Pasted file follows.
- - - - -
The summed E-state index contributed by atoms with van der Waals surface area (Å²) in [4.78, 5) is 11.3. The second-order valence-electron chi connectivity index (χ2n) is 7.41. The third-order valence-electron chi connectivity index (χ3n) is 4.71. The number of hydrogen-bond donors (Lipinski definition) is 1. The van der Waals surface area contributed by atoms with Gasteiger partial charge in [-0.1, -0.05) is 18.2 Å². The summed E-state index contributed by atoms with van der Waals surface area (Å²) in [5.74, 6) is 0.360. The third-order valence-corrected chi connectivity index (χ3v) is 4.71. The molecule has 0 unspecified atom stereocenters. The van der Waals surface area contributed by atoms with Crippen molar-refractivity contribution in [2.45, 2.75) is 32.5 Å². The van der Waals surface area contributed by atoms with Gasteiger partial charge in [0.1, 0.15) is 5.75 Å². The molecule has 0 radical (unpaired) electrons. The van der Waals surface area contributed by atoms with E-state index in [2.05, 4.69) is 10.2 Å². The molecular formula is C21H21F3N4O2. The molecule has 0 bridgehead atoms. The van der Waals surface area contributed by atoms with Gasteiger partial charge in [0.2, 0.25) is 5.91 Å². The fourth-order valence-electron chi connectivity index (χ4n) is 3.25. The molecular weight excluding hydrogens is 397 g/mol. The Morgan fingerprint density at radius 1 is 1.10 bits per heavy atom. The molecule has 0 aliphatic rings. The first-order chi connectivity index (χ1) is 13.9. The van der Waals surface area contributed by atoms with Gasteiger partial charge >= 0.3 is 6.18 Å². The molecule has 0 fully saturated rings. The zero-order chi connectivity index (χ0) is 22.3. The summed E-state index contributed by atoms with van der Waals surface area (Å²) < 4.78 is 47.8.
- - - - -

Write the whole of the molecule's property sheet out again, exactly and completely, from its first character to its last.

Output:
The summed E-state index contributed by atoms with van der Waals surface area (Å²) in [4.78, 5) is 11.3. The second-order valence-electron chi connectivity index (χ2n) is 7.41. The third-order valence-electron chi connectivity index (χ3n) is 4.71. The number of hydrogen-bond donors (Lipinski definition) is 1. The van der Waals surface area contributed by atoms with Gasteiger partial charge in [-0.1, -0.05) is 18.2 Å². The summed E-state index contributed by atoms with van der Waals surface area (Å²) in [5.74, 6) is 0.360. The third-order valence-corrected chi connectivity index (χ3v) is 4.71. The molecule has 0 unspecified atom stereocenters. The van der Waals surface area contributed by atoms with Crippen molar-refractivity contribution in [2.45, 2.75) is 32.5 Å². The van der Waals surface area contributed by atoms with Gasteiger partial charge in [0.1, 0.15) is 5.75 Å². The molecule has 0 radical (unpaired) electrons. The van der Waals surface area contributed by atoms with E-state index in [2.05, 4.69) is 10.2 Å². The molecular formula is C21H21F3N4O2. The molecule has 0 bridgehead atoms. The van der Waals surface area contributed by atoms with Gasteiger partial charge in [0.2, 0.25) is 5.91 Å². The fourth-order valence-electron chi connectivity index (χ4n) is 3.25. The molecular weight excluding hydrogens is 397 g/mol. The Morgan fingerprint density at radius 1 is 1.10 bits per heavy atom. The molecule has 0 aliphatic rings. The first-order chi connectivity index (χ1) is 13.9. The van der Waals surface area contributed by atoms with Gasteiger partial charge >= 0.3 is 6.18 Å². The molecule has 0 fully saturated rings. The zero-order chi connectivity index (χ0) is 22.3. The summed E-state index contributed by atoms with van der Waals surface area (Å²) < 4.78 is 47.8.